The average emissions of six major pollutants in the U.S. remained unchanged from 2016 levels to 2017, the latest edition of the Environmental Protection Agency’s report on national emissions data reveals.
The report tracks broad changes in air quality in the United States by calculating average emissions from the most common pollutants every year. U.S. emissions have declined significantly over time, about 73 percent from 1970 to 2017, according to the report released Tuesday. (RELATED: Our Air Is Cleaner Than Ever, So Why Do People Think It’s Getting Worse?)
“Through federal and state implementation of the Clean Air Act and technological advances in the private sector, America has achieved one of the great public-private successes of our time – dramatically improving air quality and public health while simultaneously growing the nation’s population and economy,” EPA Acting Administrator Andrew Wheeler said in a statement. “This report details a remarkable achievement that should be recognized, celebrated, and replicated around the world. A 73 percent reduction in any other social ill, such as crime, disease, or drug addiction, would lead the evening news.”
The EPA’s 2016 “Our Nation’s Air” report, an earlier edition of the emissions study, shows that from 1970 to 2016, emissions from the most common pollutants decreased 73 percent. That broad calculation remained unchanged in the recent report on emissions in 2017.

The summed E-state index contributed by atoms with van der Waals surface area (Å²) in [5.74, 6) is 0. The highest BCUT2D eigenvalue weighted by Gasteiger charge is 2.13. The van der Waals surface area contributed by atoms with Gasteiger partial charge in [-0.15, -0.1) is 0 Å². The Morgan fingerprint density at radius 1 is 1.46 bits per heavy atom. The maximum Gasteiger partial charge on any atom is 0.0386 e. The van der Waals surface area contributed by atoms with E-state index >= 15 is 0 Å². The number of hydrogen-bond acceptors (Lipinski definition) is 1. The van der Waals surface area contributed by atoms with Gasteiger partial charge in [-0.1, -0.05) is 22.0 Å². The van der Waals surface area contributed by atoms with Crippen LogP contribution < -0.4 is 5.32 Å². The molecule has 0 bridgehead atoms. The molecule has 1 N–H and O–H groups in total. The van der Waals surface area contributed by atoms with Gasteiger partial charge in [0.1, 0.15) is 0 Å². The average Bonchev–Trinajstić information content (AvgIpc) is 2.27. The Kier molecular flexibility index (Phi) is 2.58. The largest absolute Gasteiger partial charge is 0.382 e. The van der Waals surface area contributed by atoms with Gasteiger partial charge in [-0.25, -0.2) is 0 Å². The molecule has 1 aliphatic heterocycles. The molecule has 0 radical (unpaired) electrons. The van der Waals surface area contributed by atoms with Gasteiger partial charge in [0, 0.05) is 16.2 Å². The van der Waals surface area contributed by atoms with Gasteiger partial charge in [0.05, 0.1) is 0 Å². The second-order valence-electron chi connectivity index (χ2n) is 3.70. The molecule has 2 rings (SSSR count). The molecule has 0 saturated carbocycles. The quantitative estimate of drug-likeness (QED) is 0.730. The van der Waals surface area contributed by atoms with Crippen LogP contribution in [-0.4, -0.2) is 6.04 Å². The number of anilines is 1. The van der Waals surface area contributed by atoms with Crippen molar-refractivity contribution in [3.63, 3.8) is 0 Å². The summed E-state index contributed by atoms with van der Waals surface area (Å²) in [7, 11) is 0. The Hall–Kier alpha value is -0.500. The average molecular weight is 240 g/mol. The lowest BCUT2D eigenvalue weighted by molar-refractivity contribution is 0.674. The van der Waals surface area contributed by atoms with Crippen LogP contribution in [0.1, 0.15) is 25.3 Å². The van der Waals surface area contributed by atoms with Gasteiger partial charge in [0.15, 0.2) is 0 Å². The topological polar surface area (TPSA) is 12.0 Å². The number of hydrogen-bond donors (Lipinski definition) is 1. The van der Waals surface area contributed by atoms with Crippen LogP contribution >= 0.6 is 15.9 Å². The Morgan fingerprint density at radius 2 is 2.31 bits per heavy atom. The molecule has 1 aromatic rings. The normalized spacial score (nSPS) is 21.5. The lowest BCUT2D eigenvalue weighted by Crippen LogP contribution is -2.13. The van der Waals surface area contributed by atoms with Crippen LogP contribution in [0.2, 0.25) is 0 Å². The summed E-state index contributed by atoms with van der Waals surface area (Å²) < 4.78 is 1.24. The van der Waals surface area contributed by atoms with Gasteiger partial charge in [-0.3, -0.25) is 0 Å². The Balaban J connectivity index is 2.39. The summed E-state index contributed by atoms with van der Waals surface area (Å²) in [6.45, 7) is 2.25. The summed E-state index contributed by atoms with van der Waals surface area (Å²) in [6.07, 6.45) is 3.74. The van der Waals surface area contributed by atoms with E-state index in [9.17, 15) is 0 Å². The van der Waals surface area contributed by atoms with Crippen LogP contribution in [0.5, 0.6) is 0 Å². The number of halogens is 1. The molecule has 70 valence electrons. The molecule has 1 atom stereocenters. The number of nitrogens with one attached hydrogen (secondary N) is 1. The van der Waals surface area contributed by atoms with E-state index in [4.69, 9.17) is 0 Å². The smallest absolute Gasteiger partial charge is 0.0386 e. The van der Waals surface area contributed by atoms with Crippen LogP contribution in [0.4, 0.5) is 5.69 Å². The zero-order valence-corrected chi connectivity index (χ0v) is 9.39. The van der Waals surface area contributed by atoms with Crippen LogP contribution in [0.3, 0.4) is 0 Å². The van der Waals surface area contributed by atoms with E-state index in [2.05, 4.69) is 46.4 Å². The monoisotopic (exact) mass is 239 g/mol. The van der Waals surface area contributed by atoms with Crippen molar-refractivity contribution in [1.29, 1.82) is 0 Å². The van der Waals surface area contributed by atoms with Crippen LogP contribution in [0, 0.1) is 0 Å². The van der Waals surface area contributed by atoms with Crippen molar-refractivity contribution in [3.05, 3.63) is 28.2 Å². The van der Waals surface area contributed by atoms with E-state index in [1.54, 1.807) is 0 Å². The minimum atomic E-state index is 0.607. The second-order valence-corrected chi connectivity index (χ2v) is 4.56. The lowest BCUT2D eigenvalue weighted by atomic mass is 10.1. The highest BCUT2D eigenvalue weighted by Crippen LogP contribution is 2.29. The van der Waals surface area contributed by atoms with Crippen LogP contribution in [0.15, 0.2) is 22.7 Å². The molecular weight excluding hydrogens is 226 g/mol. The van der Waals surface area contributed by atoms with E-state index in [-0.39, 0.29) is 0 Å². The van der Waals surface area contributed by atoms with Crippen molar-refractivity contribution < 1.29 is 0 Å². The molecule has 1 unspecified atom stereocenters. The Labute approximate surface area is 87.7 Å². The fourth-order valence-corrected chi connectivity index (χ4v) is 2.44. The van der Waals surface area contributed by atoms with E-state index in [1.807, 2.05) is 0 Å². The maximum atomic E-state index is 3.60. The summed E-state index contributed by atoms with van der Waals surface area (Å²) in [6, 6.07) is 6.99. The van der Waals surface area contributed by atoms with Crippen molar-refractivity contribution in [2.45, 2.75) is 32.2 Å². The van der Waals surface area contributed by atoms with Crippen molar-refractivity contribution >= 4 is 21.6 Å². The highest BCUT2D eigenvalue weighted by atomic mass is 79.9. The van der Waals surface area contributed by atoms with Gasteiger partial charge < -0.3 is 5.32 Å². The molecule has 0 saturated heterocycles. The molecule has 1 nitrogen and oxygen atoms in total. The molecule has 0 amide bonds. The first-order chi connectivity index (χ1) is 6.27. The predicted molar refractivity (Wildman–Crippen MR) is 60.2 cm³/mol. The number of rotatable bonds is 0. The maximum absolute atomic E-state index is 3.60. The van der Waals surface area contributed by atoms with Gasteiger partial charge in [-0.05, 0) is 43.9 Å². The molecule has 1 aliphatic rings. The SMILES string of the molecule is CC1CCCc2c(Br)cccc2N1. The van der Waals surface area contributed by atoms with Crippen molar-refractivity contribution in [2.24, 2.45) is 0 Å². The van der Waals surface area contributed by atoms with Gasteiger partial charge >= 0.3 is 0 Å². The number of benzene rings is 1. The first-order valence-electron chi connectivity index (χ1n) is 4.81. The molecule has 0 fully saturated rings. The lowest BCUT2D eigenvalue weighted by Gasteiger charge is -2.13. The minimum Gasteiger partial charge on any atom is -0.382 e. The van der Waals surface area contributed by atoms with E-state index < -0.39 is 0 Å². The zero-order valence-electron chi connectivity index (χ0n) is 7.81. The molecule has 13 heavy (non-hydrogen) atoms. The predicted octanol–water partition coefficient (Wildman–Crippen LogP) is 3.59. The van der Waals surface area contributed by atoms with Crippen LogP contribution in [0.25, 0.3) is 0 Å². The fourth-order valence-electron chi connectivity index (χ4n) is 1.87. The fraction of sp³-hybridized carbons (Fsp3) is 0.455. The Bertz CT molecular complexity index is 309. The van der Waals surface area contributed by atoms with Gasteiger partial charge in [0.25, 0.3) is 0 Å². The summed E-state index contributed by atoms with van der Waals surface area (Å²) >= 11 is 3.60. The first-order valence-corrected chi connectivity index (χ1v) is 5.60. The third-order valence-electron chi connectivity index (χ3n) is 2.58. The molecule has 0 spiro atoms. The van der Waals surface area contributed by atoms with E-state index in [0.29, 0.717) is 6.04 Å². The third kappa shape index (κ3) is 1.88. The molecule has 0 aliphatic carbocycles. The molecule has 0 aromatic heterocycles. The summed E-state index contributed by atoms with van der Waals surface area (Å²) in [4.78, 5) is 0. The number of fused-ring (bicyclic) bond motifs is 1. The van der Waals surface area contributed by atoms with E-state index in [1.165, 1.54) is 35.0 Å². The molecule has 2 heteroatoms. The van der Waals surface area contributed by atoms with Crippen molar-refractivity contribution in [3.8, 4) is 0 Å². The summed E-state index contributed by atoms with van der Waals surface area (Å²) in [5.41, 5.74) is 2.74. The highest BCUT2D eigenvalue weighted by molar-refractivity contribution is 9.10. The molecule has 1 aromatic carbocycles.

The U.S. economy has roughly tripled in growth, including higher energy production, more vehicles on the road and a larger population in the same amount of time, according to the EPA.
Emissions of sulfur dioxide decreased year to year from 2016 to 2017. Those gains were tempered by increased pollution from lead and particular matter over the same timeframe. Carbon monoxide, nitrogen dioxide and ground level ozone emissions remained stable.
The increase in particulate matter emissions year over year likely stemmed from spot events such as wildfires that burned through much of the West in 2017, Bill Wehrum, the assistant administrator of the Office of Air and Radiation, told reporters during a press call Tuesday. The West, and especially California, suffered through a historic wildfire season in 2017 that set a spending record on firefighting by the federal government.
“You see a significant, consistent downward trend over time but, for instance, events in a particular year can show relative increases year to year notwithstanding the long term trends,” Wehrum told reporters. “So for particulate matter, which shows a small incremental increase year over year, we think a lot of that is attributable to the wildfires that are occurring out west, and that’s had enough of an affect that it is actually influencing the national average numbers that we are reporting here.”
The increase in lead pollution found in the study is due to increased monitoring and more comprehensive data used in 2017 versus previous years. The lead pollution was also measured over a shorter timeframe than in previous studies, Office of Air Quality Planning and Standards scientist Liz Naess, who oversaw the study, told reporters during the press call.
“In previous reports, we went back to a larger timescale, but what that did is it decreased the number of lead monitors included in that analysis,” Naess said. “The number of lead monitors we had drastically increased by 2010 and we made the choice to shorten the time horizon for the trends analysis.”
That “drastically increased the number of monitors and data points that were in that trend analysis and so that’s why you see the difference between last year and this year,” Naess added.
This post has been updated with comments from a press call.
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